seemed so sad.

After basic training, Frank worked as a journalist on the aircraft carrier
Ticonderoga in the Tonkin Gulf.  For the next two years, we spent only six
months together.  We were apart so much that some people I worked with
at Pepperdine began to doubt that I was married at all.  They had never
seen Frank and wondered if I’d made him up.

We wrote every day.  I was so worried about his safety, especially those
times his letters didn’t get through.  Once it was almost a week before
several came at once.  They were blackened around the edges and had
been wet.  I panicked before I got another letter explaining that the mail
plane had crashed.

In April of 1968, I was just getting out of a night class on campus when a
young man ran up the stairs gasping, “
Martin Luther King has been
assassinated.  They’re rioting in the cities.”  We all knew what that meant.  
Rioting would break out around us just any minute.  By the time I collected
myself and got downstairs, the last car was pulling away from in front of the
building.  I had to walk home alone through a neighborhood that seethed
with hatred—of people like me.

It was the most frightening walk of my life.  School shut down for a week,
so I had no classes, no job to go to.  I just sat in our small apartment,
listening to the accounts of the assassination and the resulting destruction on
the radio, and talking on the phone with my parents in Texas.

Frank was getting the news from the wire service on the ship, and he was
worried about me.  We both had been thrown into the tumultuous events of
a tumultuous time.  Frank’s letters spoke increasingly about peace, while
mine spoke of civil rights.

Then there was the night in June when I was lying in bed listening to election
returns.  A Pepperdine alumnus,
Kenneth Hahn, was in the toughest race of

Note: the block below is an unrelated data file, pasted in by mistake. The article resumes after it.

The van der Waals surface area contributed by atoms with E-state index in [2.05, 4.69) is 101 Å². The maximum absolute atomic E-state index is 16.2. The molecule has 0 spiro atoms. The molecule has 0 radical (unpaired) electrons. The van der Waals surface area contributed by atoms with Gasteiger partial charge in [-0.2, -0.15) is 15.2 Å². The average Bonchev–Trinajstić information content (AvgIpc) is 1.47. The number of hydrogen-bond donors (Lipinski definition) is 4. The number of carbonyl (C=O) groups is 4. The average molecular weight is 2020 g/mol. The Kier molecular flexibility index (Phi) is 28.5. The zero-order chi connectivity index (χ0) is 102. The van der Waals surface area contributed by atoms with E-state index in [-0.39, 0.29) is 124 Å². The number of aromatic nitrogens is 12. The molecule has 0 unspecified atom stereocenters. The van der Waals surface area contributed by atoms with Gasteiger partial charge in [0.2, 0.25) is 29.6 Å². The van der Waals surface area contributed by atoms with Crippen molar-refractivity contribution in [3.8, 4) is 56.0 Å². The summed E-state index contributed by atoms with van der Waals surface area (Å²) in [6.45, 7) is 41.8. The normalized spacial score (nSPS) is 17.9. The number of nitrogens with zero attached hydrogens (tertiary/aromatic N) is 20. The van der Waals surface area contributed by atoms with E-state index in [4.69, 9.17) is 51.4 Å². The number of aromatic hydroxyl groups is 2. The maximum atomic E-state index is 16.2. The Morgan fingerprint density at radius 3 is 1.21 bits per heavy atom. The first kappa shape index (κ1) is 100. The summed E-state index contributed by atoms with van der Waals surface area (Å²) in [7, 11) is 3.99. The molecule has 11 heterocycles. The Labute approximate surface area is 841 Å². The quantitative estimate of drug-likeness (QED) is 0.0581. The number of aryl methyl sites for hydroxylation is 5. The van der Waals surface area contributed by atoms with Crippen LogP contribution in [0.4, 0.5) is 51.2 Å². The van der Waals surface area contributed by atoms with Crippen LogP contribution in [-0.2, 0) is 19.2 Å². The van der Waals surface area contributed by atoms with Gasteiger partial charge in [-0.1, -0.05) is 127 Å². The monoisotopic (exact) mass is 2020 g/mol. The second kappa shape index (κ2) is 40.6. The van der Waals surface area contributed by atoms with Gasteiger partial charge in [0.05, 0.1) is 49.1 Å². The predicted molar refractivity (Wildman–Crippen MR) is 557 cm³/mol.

his long career as a Los Angeles County supervisor.  I was catching the
results of his race when the news cut away to the Ambassador Hotel,
where my candidate for president,
Robert Kennedy, was winning the
California primary.  Suddenly the tone changed.  Yet another national
leader was dead.

I hardly recognized our country in this place of blood and violence, hatred
and fear.  We were working to extend liberty and acceptance to those who
had been denied it, but others were trying to tear everything apart.

On those rare occasions when Frank was able to come home, I’d go down
to San Diego to meet the ship, and I could hardly recognize him, either.  He
seemed taller, stood straighter, and had very short hair.  He was quieter,
and it was hard to fall into the easy conversation we’d known.  

Were we the same people we’d been?  Could we be?  And if we weren’t,
did we still love each other?  We clung to each other wordlessly.

Then, in April, he was reassigned to the staff of
All Hands magazine in
Washington, D.C.  I was pregnant with Kathy.  She was born in
Naval Hospital, with corpsmen, not nurses, in attendance.

We were both astonished at this beautiful baby girl.  When she was 1½,
Frank left the Navy and we returned to Los Angeles.  
Frank in basic training.
In front of Normandie Village, married
students' housing at Pepperdine, alone.
Frank in his office on ship, with my
picture on the shelf above.
On the way to Washington, D.C., pregnant
with Kathy.
Together again.
Frank graduates from boot camp with the American Spirit
honor award as I beam with pride.
I take a photography class at Pepperdine.